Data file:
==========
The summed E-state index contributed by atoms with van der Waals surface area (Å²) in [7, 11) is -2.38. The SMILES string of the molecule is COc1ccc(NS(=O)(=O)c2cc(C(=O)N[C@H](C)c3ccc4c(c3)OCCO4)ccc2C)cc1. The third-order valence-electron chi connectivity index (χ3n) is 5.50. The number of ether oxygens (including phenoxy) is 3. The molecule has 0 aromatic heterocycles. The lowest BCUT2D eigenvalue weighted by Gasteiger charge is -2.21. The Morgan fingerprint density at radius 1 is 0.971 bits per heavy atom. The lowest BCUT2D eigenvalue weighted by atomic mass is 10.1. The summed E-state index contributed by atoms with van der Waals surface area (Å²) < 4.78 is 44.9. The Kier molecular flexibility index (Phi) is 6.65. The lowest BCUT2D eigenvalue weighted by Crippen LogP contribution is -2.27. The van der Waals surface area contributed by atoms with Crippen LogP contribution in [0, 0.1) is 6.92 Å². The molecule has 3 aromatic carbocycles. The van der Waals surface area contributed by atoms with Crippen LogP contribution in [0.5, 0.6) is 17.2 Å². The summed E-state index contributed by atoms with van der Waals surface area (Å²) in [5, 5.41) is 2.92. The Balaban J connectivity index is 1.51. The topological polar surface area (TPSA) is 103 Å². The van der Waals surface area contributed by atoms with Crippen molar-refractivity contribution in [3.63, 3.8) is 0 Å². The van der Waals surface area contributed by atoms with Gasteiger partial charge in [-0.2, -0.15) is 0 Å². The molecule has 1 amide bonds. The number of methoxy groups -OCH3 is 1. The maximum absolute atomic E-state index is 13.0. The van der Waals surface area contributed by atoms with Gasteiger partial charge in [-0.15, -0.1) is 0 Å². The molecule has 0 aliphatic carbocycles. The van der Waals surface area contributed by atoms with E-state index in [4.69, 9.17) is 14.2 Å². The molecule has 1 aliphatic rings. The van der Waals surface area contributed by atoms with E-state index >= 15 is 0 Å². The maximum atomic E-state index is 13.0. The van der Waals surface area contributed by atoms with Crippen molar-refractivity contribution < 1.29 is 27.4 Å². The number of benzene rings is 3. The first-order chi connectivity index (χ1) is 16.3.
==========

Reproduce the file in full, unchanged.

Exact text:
The summed E-state index contributed by atoms with van der Waals surface area (Å²) in [7, 11) is -2.38. The SMILES string of the molecule is COc1ccc(NS(=O)(=O)c2cc(C(=O)N[C@H](C)c3ccc4c(c3)OCCO4)ccc2C)cc1. The third-order valence-electron chi connectivity index (χ3n) is 5.50. The number of ether oxygens (including phenoxy) is 3. The molecule has 0 aromatic heterocycles. The lowest BCUT2D eigenvalue weighted by Gasteiger charge is -2.21. The Morgan fingerprint density at radius 1 is 0.971 bits per heavy atom. The lowest BCUT2D eigenvalue weighted by atomic mass is 10.1. The summed E-state index contributed by atoms with van der Waals surface area (Å²) < 4.78 is 44.9. The Kier molecular flexibility index (Phi) is 6.65. The lowest BCUT2D eigenvalue weighted by Crippen LogP contribution is -2.27. The van der Waals surface area contributed by atoms with Crippen LogP contribution in [0, 0.1) is 6.92 Å². The molecule has 3 aromatic carbocycles. The van der Waals surface area contributed by atoms with Crippen LogP contribution in [0.5, 0.6) is 17.2 Å². The summed E-state index contributed by atoms with van der Waals surface area (Å²) in [5, 5.41) is 2.92. The Balaban J connectivity index is 1.51. The topological polar surface area (TPSA) is 103 Å². The van der Waals surface area contributed by atoms with Crippen molar-refractivity contribution in [3.63, 3.8) is 0 Å². The van der Waals surface area contributed by atoms with Gasteiger partial charge in [-0.2, -0.15) is 0 Å². The molecule has 1 amide bonds. The number of methoxy groups -OCH3 is 1. The maximum absolute atomic E-state index is 13.0. The van der Waals surface area contributed by atoms with Gasteiger partial charge in [-0.15, -0.1) is 0 Å². The molecule has 0 aliphatic carbocycles. The van der Waals surface area contributed by atoms with E-state index in [4.69, 9.17) is 14.2 Å². The molecule has 1 aliphatic rings. The van der Waals surface area contributed by atoms with E-state index >= 15 is 0 Å². The maximum atomic E-state index is 13.0. The van der Waals surface area contributed by atoms with Crippen molar-refractivity contribution < 1.29 is 27.4 Å². The number of benzene rings is 3. The first-order chi connectivity index (χ1) is 16.3.